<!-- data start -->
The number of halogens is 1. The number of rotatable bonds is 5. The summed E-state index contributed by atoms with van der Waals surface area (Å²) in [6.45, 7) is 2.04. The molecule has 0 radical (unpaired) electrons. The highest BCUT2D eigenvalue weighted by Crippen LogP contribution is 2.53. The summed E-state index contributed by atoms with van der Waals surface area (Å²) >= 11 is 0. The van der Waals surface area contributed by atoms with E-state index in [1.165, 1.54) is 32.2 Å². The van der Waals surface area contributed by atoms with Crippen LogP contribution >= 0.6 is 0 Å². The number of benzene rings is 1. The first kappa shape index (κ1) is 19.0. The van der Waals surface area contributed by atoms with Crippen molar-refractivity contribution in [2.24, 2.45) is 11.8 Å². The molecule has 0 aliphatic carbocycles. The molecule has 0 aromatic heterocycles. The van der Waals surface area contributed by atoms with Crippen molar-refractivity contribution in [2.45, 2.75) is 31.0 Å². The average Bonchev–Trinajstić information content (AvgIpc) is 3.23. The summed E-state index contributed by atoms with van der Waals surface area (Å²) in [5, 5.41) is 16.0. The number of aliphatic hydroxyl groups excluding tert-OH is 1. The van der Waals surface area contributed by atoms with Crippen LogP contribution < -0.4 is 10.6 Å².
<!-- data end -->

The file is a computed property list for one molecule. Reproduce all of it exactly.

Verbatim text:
The number of halogens is 1. The number of rotatable bonds is 5. The summed E-state index contributed by atoms with van der Waals surface area (Å²) in [6.45, 7) is 2.04. The molecule has 0 radical (unpaired) electrons. The highest BCUT2D eigenvalue weighted by Crippen LogP contribution is 2.53. The summed E-state index contributed by atoms with van der Waals surface area (Å²) >= 11 is 0. The van der Waals surface area contributed by atoms with E-state index in [1.165, 1.54) is 32.2 Å². The van der Waals surface area contributed by atoms with Crippen LogP contribution >= 0.6 is 0 Å². The number of benzene rings is 1. The first kappa shape index (κ1) is 19.0. The van der Waals surface area contributed by atoms with Crippen molar-refractivity contribution in [2.24, 2.45) is 11.8 Å². The molecule has 0 aliphatic carbocycles. The molecule has 0 aromatic heterocycles. The van der Waals surface area contributed by atoms with Crippen molar-refractivity contribution in [2.45, 2.75) is 31.0 Å². The average Bonchev–Trinajstić information content (AvgIpc) is 3.23. The summed E-state index contributed by atoms with van der Waals surface area (Å²) in [5, 5.41) is 16.0. The number of aliphatic hydroxyl groups excluding tert-OH is 1. The van der Waals surface area contributed by atoms with Crippen LogP contribution < -0.4 is 10.6 Å².